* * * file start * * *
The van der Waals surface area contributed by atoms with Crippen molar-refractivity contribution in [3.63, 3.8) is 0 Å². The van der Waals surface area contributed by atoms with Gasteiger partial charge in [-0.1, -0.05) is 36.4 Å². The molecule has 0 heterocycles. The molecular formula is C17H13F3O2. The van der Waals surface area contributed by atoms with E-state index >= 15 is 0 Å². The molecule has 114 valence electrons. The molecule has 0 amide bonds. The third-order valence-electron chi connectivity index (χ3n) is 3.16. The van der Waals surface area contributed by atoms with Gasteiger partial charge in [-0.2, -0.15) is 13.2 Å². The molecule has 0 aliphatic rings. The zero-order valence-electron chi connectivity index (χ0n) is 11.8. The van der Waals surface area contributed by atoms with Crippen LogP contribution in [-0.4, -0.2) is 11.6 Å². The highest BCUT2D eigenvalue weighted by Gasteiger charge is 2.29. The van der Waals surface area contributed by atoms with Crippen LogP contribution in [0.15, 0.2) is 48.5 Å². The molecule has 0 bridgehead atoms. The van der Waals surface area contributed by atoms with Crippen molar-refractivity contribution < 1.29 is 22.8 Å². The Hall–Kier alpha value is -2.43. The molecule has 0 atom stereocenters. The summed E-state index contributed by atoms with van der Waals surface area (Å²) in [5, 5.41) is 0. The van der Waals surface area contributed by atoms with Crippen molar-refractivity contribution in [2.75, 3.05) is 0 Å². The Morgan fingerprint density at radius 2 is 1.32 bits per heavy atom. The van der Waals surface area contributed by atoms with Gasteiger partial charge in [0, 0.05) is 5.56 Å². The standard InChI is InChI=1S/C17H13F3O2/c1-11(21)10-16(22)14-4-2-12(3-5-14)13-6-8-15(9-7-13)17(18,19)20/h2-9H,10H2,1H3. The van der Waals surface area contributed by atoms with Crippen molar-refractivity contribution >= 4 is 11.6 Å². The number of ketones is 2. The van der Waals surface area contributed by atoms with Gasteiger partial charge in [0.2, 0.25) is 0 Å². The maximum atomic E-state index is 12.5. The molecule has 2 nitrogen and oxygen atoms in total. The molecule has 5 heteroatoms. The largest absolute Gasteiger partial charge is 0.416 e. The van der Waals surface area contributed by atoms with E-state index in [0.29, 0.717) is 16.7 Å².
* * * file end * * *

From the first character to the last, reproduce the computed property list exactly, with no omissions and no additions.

The van der Waals surface area contributed by atoms with Crippen molar-refractivity contribution in [3.63, 3.8) is 0 Å². The van der Waals surface area contributed by atoms with Gasteiger partial charge in [-0.1, -0.05) is 36.4 Å². The molecule has 0 heterocycles. The molecular formula is C17H13F3O2. The van der Waals surface area contributed by atoms with E-state index >= 15 is 0 Å². The molecule has 114 valence electrons. The molecule has 0 amide bonds. The third-order valence-electron chi connectivity index (χ3n) is 3.16. The van der Waals surface area contributed by atoms with Gasteiger partial charge in [-0.2, -0.15) is 13.2 Å². The molecule has 0 aliphatic rings. The zero-order valence-electron chi connectivity index (χ0n) is 11.8. The van der Waals surface area contributed by atoms with Crippen LogP contribution in [-0.4, -0.2) is 11.6 Å². The highest BCUT2D eigenvalue weighted by Gasteiger charge is 2.29. The van der Waals surface area contributed by atoms with Crippen LogP contribution in [0.15, 0.2) is 48.5 Å². The molecule has 0 bridgehead atoms. The van der Waals surface area contributed by atoms with Crippen molar-refractivity contribution < 1.29 is 22.8 Å². The Hall–Kier alpha value is -2.43. The molecule has 0 atom stereocenters. The summed E-state index contributed by atoms with van der Waals surface area (Å²) in [5, 5.41) is 0. The van der Waals surface area contributed by atoms with Crippen molar-refractivity contribution in [2.75, 3.05) is 0 Å². The Morgan fingerprint density at radius 2 is 1.32 bits per heavy atom. The van der Waals surface area contributed by atoms with Gasteiger partial charge in [0, 0.05) is 5.56 Å². The standard InChI is InChI=1S/C17H13F3O2/c1-11(21)10-16(22)14-4-2-12(3-5-14)13-6-8-15(9-7-13)17(18,19)20/h2-9H,10H2,1H3. The van der Waals surface area contributed by atoms with Crippen molar-refractivity contribution >= 4 is 11.6 Å². The number of ketones is 2. The van der Waals surface area contributed by atoms with Gasteiger partial charge in [0.2, 0.25) is 0 Å². The maximum atomic E-state index is 12.5. The molecule has 2 nitrogen and oxygen atoms in total. The molecule has 5 heteroatoms. The largest absolute Gasteiger partial charge is 0.416 e. The van der Waals surface area contributed by atoms with E-state index in [0.29, 0.717) is 16.7 Å².